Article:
Loggerhead turtles have internal GPS


15 Responses to “Loggerhead turtles have internal GPS”

  1. retrojoe says:

    Perhaps the correct term would be compass as opposed to a satellite receiver?

  2. paul beard says:

    I saw something at Futility Closet a week or so ago on some oysters that were moved from the coast to a location inland, all in the dark.

    The oysters opened their shells twice a day, presumably for feeding, at the time of the high tide in their home beds in Long Island Sound. After two weeks, though, their timing shifted to follow the local tides in Evanston.

    Apparently they had recalibrated using the moon.

    Not having eyes, I assume they were able to detect the moon’s presence through its gravitational pull which, even if Bill O’Reilly doesn’t understand it, is how we get tides. So what else does nature have to teach us?

  3. KWillets says:

    It seems the “internal compass” people are at loggerheads with the “internal GPS” people.  

  4. Listener43 says:

    Frankly, this chelonian gps system gives new meaning the the location: at loggerheads.

  5. James LaFreniere says:

    Heard about this a few months ago from CBC’s Quirks & Quarks radio program. It’s a very interesting listen and I recommend it to anyone as a way to pass time with science news.


  6. MDwebguy says:

    Does their internal GPS receive periodic updates from Garmin, or TomTom?

  7. dculberson says:

    I bet it’s present in mammals, too.  How else can cats and dogs find their way home from hundreds or thousands of miles away?

  8. kmoser says:

    Freakin’ terrapin navigation. How does it work?

  9. libelle says:

    Heinz Lowenstam and Joe Kerschvink were doing research on this stuff back in the ’80s — specifically, the biomineralization of magnetite.

    A lot of creatures, humans included, have magnetite crystals in cells within their brains.

  10. Chevan says:

    Seems like if this really were internal GPS they’d have a way to sense longitude in addition to latitude.

  11. jhm says:

    Birds also have this sense, and it was discovered that they can ‘reset’ their compass with the rising sun.  This was important as the Earth’s field is by no means static, and indeed had repeatedly switched polarity.  I wonder how undersea creatures manage to overcome this.  It would also seem to suggest that it was a trait of a common ancestor.

  12. turthalion says:

    As cool as this is, I would be *way* more impressed if the turtles had EXTERNAL GPS.

  13. daemonsquire says:

    I have a little problem with the phrasing in your lead paragraph, that may be indicative of a larger problem endemic in science journalism–but you would be a far better judge of that than I.  Maybe the problem is all mine.  You mention “the fact that creatures like sea turtles can sense the Earth’s magnetic field”, but this is followed up in the quoted article with phrases like, “(t)hey seem to hatch with a set of directions”, “(w)hat isn’t known, however, is how they sense magnetism”, “many researchers think that magnetic receptors probably exist”, and “(t)hese might be based on crystals of magnetite”(all emphases mine).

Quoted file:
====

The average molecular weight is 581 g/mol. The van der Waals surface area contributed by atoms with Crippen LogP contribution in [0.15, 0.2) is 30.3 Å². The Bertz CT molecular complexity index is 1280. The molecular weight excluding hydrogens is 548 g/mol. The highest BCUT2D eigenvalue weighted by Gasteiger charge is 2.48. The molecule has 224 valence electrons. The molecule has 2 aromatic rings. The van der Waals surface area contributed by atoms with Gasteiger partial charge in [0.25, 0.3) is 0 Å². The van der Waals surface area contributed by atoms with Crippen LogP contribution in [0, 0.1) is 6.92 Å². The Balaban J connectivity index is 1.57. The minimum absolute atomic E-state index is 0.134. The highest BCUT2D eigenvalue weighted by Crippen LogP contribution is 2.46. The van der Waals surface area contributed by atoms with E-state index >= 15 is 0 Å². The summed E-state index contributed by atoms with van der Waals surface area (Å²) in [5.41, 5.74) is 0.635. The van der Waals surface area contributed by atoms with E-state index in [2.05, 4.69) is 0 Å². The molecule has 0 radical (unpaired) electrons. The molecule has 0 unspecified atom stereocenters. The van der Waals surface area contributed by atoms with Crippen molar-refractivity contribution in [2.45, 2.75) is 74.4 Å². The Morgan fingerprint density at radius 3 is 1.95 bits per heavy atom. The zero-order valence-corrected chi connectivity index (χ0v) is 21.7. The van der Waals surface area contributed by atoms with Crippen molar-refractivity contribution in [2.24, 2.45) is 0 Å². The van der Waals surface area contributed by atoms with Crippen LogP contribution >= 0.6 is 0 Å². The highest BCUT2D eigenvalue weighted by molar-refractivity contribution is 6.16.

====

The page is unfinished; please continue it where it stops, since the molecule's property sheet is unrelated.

There are a few more “might”s and possibilities mentioned, all of which would seem to point to a very believable theory, which, especially in the void of other theories, we might nudge toward fact-hood, in our hearts.  Granted, all the cited uncertainty pertains to the mechanism of this sense of magnetism, not the apparent certainty that turtles and other animals have that sense, to begin with (or that they seem to, anyway).

    Where my beef arises is in that there are other theories.  When we’re already talking about non-material fields, such as magnetism, can we easily discount other such fields, like behavioral fields?  I’m talking, specifically, about Rupert Sheldrake’s theory of morphic resonance, as described in his The Presence of the Past.  I know he’s somewhat poo-poo’d in orthodox science, and I’m just the sort of scientific half-wit that fails to understand why.  As I recall, that book wowed me with it’s opening sections on the history of science and the hazards presumption presents to scientific understanding.  It went on to describe the theory, and itemize the impacts that non-material fields appear to have on organisms, fields which may include morphic resonance, having a bearing on phenomena like animal migration, our experience of memories, the evolution of species, group behavior, and human learning.  Sheldrake’s whole career since then, seems dedicated to developing tests for the theory.

    Anyway, I found it fascinating.  Until we figure out how turtles find their way, I’m inclined to think, “could be morphic resonance”.  Until we figure out how memories are formed and/or stored, “could be morphic resonance”.  Flocks of birds all turning instantaneously on the fly, “could be morphic resonance”.  Until we figure out how magnets work…  Oh no wait, we have that one already, right?  Yeah, well, it’s another non-material field that we can see the effects of, perhaps more easily…  Maybe magnetism explains the rest, too…

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